- Liquid restrictions have been in place since 2006
- Regulations could be eased by April 2013
PUBLISHED: 06:11 EST, 7 April 2012 | UPDATED: 08:29 EST, 7 April 2012
Newly approved airport scanners will allow passengers to carry toiletries and bottles of liquid in their hand luggage within the next 12 months, transport bosses confirmed today.
A complete ban on carrying liquids over 100ml onto aircraft is still in place at airports, but the ruling could be changed by the end of next April after new devices were approved by the Department for Transport.
Airline passengers will still have to remove bottles from their hand luggage to be inspected, but will no longer be banned from carrying liquids in containers larger than 100ml.
The newly-tested and approved airport scanners will be installed at every airport in Britain and the EU by April 2013, according to the Daily Telegraph.
The move will ease the flying experience for passengers previously inconvenienced by lengthy inspections and having to hand over expensive toiletries.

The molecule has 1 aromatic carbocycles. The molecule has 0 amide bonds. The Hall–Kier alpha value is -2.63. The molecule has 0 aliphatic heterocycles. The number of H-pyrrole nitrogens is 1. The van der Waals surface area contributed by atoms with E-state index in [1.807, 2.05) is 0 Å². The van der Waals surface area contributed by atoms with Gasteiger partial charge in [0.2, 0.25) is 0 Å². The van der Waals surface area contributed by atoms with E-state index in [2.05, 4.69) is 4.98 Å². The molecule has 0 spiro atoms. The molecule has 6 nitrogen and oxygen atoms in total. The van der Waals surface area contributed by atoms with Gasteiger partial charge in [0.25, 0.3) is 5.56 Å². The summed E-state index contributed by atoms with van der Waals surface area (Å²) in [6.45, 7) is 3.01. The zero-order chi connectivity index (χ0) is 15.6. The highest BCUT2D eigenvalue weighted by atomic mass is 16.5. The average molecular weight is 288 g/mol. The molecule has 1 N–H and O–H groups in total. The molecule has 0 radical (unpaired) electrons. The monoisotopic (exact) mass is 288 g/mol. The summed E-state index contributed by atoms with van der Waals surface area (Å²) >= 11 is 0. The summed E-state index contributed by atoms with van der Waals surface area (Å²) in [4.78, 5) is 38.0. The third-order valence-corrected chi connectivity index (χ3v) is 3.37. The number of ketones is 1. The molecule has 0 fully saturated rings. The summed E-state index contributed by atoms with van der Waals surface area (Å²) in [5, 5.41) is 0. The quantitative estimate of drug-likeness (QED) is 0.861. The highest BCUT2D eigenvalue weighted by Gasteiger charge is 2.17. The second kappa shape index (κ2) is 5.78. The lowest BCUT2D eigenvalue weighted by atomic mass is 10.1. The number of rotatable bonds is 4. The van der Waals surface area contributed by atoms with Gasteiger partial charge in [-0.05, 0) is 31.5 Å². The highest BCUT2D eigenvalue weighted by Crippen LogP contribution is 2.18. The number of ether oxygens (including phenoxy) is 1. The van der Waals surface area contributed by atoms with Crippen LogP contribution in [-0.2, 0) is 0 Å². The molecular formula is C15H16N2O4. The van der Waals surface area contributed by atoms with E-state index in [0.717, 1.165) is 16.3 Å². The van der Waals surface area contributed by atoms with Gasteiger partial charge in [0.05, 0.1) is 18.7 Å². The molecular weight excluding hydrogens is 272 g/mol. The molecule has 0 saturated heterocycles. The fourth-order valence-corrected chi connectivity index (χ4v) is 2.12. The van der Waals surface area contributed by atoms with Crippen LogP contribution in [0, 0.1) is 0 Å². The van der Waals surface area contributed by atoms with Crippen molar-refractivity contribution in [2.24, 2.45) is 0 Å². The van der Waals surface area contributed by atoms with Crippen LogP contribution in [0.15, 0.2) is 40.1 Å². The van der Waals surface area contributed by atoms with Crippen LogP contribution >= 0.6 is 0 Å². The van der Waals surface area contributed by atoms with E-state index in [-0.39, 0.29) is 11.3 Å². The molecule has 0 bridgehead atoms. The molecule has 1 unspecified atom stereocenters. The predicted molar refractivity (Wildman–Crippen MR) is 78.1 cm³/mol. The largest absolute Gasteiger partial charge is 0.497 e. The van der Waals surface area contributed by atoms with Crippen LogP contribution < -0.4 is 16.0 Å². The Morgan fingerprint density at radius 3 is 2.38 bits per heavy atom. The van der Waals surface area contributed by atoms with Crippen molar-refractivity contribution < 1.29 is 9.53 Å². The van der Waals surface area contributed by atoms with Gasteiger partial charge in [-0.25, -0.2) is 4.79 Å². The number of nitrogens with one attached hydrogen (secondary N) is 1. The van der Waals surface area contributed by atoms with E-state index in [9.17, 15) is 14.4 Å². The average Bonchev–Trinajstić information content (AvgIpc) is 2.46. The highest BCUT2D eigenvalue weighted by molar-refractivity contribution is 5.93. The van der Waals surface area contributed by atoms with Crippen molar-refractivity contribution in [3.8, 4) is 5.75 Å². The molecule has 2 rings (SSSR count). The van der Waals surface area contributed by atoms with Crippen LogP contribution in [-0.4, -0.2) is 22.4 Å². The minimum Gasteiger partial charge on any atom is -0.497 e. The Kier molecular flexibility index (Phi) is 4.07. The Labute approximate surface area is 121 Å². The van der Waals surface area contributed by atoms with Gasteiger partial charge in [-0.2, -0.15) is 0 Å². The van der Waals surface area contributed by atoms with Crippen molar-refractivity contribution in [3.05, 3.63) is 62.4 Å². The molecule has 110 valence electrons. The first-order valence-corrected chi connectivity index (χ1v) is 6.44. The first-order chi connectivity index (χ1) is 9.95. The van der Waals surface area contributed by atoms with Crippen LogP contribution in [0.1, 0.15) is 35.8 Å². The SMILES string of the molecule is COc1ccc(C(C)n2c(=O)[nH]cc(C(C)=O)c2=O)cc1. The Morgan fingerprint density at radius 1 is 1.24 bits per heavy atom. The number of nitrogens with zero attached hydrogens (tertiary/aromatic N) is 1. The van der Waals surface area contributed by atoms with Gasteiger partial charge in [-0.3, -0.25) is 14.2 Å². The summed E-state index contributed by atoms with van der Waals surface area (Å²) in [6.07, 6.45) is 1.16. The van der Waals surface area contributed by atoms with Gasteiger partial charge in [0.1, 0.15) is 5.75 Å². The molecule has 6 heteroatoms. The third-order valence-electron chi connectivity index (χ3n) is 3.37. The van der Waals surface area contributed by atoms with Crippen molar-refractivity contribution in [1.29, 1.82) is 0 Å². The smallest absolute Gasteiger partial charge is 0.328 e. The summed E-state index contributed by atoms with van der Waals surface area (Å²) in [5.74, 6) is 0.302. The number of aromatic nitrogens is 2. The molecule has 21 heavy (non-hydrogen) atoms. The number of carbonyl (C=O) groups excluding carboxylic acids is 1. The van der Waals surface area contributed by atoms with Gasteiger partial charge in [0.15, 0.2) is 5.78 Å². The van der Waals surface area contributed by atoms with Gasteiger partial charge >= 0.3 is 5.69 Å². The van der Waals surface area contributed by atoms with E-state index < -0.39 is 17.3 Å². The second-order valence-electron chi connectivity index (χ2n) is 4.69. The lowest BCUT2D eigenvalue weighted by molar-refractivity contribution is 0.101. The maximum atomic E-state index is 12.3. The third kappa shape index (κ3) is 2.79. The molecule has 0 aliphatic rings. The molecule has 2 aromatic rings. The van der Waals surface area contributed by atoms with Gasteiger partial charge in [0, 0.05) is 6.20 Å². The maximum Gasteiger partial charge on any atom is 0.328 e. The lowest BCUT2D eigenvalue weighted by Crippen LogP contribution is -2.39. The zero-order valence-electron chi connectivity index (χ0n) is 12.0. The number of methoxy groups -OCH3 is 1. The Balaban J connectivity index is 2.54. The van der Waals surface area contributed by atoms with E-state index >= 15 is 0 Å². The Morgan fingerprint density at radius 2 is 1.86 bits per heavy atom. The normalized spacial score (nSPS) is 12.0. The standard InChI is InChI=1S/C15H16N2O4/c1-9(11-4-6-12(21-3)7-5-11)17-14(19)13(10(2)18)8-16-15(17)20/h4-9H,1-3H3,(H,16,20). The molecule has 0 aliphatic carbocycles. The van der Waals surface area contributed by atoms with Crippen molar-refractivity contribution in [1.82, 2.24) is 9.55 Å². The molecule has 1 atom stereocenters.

Transport Secretary Phillip Hammond had previously hinted that regulations would be eased, after saying he sympathised with parents with young children who had to taste jars of baby food and drink to prove they were safe.
Initially a complete ban on liquids on aircraft was introduced in August 2006, after a terrorist bomb plot to create an explosive with liquids on board a plane was uncovered.
British police uncovered an al Qaeda plot to blow up transatlantic airliners bound for North America using bombs made from liquid explosives.
The new scanners have been tested at numerous airports as part of EU trials.
One of the scanners thought to have approved is the Insight 100, a device capable of scanning bottles for explosives in under 10 seconds.
A Department for Transport spokesperson confirmed devices had been approved, adding it was working with the EU to meet the April 29 deadline on lifting current restrictions.
Last year research revealed that over one in four of us have ‘smuggled’ liquids past airport security, either by accident, or entirely deliberately.
The survey, by flight comparison site Skyscanner, indicates that 28 per cent of travellers have attempted to carry liquids past airport checkpoints, despite the longstanding regulations.